Are TOD CD accounts subject to inheritance tax?
Certificates of deposit (CDs) are a low-risk way to save money for the short to medium term, and are a popular way for seniors to earn a modest return on their savings. As a result, CDs are often included in inheritance settlements, where they can be passed on in multiple ways. In order to avoid probate, many CD owners choose to name a transfer beneficiary on death (TOD) on their account, that is, someone who will automatically inherit it when the original owner dies. .
While this may help keep the CD out of probate proceedings, it does not allow you to avoid estate taxes. In this guide, we’ll explain how these taxes apply to CDs and why naming a TOD beneficiary is always a good idea.
Key points to remember
- Designating a transfer on death (TOD) beneficiary for your CD accounts may prevent some of your assets from being probated, as your CD assets will be transferred to your named TOD beneficiary without having to go through probate.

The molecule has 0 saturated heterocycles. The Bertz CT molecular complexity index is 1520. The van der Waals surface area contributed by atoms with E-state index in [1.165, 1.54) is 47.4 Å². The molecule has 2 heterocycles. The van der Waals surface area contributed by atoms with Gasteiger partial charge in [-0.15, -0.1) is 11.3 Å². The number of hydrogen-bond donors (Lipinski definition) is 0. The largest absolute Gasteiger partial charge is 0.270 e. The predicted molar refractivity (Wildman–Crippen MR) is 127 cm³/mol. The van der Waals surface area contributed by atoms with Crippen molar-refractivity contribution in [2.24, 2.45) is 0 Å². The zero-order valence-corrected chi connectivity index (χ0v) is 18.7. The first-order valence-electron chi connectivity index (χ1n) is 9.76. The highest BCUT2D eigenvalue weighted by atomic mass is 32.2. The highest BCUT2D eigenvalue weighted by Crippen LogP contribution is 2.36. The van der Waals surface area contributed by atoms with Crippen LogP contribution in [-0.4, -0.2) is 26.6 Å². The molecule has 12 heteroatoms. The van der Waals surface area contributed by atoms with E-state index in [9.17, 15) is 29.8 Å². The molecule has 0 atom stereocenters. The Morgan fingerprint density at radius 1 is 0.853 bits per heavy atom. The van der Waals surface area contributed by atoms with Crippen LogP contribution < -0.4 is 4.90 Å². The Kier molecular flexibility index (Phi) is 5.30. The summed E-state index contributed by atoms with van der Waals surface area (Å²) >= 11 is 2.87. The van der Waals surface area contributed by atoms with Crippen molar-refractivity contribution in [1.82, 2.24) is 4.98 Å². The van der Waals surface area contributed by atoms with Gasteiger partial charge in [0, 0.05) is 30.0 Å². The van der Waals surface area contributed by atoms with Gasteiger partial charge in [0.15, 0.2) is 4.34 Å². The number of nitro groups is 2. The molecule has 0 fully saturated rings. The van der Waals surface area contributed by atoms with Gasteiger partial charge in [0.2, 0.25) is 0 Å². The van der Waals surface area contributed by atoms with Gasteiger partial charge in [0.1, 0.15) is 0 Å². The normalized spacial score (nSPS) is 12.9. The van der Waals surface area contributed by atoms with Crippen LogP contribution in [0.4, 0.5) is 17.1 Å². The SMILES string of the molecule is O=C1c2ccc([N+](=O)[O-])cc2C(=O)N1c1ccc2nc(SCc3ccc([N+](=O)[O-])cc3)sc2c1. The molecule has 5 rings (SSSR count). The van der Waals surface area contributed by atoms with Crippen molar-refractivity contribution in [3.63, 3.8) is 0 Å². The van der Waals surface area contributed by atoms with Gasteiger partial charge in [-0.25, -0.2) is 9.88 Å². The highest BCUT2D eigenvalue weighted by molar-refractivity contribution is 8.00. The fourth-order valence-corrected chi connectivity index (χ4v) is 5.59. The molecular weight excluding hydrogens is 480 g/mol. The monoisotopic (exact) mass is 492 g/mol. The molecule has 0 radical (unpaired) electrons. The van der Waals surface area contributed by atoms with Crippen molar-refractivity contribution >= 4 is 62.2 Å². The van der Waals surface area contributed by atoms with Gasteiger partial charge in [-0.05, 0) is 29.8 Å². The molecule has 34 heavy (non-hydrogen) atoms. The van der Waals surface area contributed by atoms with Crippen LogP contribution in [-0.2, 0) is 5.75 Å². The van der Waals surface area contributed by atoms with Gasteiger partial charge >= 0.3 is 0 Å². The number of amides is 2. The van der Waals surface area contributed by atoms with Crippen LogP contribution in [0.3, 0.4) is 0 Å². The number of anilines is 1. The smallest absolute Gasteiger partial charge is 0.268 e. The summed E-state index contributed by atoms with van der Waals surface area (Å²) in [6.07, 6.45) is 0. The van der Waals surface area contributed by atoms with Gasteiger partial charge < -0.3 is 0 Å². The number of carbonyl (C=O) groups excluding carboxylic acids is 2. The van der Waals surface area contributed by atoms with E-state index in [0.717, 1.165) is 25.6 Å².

- Putting TOD beneficiaries on accounts does not mean that you or your heirs avoid estate taxes.
- The value of CDs counts toward federal and state estate tax thresholds, although heirs may avoid probate.
- The federal estate tax threshold is very high (in 2022, just over $12 million), and few states impose this tax. This means that the vast majority of estates do not have to pay inheritance tax.
Understanding Property Taxes
In order to understand when and why inheritance tax applies to TOD beneficiaries named on CD accounts, it is helpful to consider how inheritance tax works more generally.
When a person dies, the value of their estate is assessed and they may be subject to death and inheritance tax. For these to apply, however, an estate must be of a particular size, and it depends on where the person lived. Although the threat of estate and inheritance tax exists, in reality the vast majority of estates are too small to be subject to federal estate tax.